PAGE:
None of these defects are specifically singled out as forbidden in the MISRA standard but are instead covered under the umbrella of Rule 1.3 and Directive 4.1. Nonetheless, every such bug is a violation of the standard.


Although lightweight static analysis tools can detect some of the more obvious instances of these bugs, only the most advanced static analysis tools are capable of finding the more subtle occurrences. When choosing a static analysis tool to enforce MISRA C compliance, the best choice is a tool that can find violations of the superficial syntactic rules as well as bugs such as the above.

To understand why advanced static analysis tools are capable of finding these bugs, it is useful to explain a little about how they work.

All static analysis tools work by creating a model of the program and then performing queries on that model to find anomalies. An advanced static analysis tool creates a model by parsing the code and then creating a set of representations that capture the important aspects of the semantics of the program.

These representations are very similar to those used by compilers and include abstract syntax trees (ASTs), symbol tables, control-flow graphs (CFGs), type hierarchies, and the call graph. While superficial properties of the code can be computed by doing lightweight pattern matching on the AST or the CFG, finding deeper semantic bugs requires sophisticated algorithms that mimic a real execution of the program, but which instead of maintaining concrete values for variables, maintain a set of equations that model the abstract state of the program.

An advanced static analysis tool capable of finding serious defects is more than capable of finding violations of the syntactic rules as well. However, it is important to note that the converse is not true — most of the lightweight static analysis tools available that can find the syntactic violations are generally not capable of finding the deeper defects. A clean bill of health from a lightweight tool can give a false sense of security when serious defects are missed.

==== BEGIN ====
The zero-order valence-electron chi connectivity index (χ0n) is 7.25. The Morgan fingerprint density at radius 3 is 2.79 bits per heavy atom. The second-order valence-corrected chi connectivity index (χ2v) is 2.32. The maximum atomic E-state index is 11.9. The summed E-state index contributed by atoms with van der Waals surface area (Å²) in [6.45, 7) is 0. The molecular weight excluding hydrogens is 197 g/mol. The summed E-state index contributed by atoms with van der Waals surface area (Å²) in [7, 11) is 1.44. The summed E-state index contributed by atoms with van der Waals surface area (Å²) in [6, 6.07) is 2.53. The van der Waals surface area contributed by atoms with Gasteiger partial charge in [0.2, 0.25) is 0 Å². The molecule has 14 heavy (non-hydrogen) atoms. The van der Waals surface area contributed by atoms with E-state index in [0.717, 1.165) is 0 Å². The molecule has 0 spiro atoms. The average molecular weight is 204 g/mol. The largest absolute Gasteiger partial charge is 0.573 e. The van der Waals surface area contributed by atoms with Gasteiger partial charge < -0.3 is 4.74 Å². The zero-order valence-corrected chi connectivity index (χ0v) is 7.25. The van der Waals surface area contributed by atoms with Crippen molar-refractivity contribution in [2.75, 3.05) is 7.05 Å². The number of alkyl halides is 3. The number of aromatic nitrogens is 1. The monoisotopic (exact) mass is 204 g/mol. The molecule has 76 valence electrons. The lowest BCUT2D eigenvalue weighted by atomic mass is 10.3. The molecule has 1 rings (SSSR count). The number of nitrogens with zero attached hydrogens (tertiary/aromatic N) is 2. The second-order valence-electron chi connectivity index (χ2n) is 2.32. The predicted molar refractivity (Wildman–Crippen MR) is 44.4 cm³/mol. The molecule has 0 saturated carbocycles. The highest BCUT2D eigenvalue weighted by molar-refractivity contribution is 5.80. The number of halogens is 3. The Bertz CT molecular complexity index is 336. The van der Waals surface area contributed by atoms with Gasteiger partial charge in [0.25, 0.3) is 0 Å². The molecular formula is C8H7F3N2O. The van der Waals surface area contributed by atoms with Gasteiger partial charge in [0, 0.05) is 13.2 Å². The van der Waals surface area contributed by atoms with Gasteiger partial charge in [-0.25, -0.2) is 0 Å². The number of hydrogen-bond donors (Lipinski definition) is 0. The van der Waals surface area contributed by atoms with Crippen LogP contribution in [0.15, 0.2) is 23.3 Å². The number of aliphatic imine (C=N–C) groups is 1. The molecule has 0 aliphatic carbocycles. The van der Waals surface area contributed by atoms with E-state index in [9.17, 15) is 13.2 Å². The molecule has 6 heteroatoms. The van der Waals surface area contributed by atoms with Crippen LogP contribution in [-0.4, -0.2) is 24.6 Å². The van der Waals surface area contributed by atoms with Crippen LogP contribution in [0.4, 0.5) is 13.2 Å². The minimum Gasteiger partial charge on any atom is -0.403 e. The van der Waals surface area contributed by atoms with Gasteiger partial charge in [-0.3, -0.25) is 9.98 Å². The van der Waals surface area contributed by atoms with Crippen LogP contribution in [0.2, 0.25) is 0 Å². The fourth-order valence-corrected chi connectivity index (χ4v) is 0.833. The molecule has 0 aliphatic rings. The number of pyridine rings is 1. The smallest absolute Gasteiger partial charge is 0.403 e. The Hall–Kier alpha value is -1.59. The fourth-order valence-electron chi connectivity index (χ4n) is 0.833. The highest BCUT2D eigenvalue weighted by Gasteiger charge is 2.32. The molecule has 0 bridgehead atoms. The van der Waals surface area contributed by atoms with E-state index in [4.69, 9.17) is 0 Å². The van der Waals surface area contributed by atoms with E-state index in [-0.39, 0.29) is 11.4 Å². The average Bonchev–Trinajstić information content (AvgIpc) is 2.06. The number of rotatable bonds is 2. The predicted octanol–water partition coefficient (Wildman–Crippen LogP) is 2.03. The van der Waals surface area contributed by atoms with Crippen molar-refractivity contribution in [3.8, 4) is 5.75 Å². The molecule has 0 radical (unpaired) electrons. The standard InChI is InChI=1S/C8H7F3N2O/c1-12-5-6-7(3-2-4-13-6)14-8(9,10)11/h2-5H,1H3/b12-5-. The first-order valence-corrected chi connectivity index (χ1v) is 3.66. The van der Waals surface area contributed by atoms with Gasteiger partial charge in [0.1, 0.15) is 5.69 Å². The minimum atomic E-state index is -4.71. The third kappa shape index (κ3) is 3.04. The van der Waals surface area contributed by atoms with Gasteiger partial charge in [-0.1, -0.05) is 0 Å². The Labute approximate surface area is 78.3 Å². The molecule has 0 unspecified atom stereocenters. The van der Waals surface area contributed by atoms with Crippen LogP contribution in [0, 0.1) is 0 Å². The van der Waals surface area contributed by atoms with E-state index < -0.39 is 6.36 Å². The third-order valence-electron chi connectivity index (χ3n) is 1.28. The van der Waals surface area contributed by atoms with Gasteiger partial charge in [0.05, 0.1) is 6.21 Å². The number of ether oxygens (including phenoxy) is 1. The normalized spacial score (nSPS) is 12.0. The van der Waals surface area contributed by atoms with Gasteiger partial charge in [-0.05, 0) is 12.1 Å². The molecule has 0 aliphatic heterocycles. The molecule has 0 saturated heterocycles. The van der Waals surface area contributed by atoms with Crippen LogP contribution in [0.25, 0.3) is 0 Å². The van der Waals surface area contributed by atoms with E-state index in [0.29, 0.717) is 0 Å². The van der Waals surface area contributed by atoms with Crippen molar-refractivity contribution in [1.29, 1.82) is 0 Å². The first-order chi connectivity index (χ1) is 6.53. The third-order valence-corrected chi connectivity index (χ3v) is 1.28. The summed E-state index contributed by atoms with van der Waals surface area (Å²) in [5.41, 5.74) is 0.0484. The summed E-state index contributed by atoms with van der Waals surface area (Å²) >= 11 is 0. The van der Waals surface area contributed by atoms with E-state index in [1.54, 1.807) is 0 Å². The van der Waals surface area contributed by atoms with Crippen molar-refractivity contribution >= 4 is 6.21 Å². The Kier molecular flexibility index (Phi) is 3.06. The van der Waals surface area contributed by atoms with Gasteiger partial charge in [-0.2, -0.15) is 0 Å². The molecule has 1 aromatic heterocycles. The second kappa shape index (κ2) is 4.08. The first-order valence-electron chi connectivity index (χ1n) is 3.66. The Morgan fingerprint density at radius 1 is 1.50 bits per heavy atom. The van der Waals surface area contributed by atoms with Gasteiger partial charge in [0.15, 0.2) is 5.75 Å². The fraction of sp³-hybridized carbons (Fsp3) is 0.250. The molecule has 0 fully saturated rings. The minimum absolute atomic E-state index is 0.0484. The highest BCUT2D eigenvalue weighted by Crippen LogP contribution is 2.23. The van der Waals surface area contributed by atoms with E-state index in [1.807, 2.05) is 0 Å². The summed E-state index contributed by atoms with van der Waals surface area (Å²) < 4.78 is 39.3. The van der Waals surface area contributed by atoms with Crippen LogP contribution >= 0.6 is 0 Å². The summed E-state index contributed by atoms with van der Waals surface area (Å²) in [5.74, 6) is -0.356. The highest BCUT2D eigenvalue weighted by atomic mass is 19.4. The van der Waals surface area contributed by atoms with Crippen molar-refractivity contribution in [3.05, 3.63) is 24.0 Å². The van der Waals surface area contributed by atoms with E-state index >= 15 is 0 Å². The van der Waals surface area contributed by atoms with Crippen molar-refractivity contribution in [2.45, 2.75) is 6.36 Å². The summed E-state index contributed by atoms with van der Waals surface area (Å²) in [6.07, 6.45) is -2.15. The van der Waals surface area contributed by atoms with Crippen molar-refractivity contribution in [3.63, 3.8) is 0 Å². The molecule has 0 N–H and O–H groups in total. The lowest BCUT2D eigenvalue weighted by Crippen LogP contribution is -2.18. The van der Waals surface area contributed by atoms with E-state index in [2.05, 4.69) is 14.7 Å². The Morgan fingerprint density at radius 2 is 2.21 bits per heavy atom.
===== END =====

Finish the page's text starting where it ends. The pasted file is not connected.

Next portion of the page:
A static analysis tool, of course, is useless if nobody uses it, so a successful deployment is one that fits into the development process, and that makes it easy for teams of engineers to analyze their code and collaborate on correcting any detected defects.

The most appropriate architecture is a client-server model. This allows engineers to spin up analyses on their own workstations, and have the results sent to a centralized permanent repository where they can be triaged, marked up, and assigned to engineers for remediation. The same architecture makes it easy to set up regularly-scheduled analyses or analyses automatically triggered by change commits.

For managers, the client-server model makes it possible to create reports. These can be used to monitor progress and quality, but more importantly, to demonstrate compliance with applicable standards.



Modern embedded software development organizations must be equipped to identify not only the violations of superficial syntactic rules but also serious bugs arising from undefined behavior, as proscribed by the MISRA C:2012 standard.

Although lightweight static analysis tools can detect some of the more obvious instances of both, only the most advanced static analysis tools are capable of finding the more subtle occurrences.

Our experience deploying static analysis at hundreds of organizations involved in all kinds of software development has demonstrated that there are additional properties of a tool that are critical if it is to be used effectively.

First, it must integrate with the build system.

Second, the analysis must be fast enough to not get in the way. This is important so that programmers get feedback on their changes quickly.

Third, the algorithms must be incremental so that when small changes are made to the code, the analysis does not have to recompute everything from scratch.

And finally, the algorithms must be scalable to large programs because it’s not uncommon for embedded systems to consist of millions of lines of code.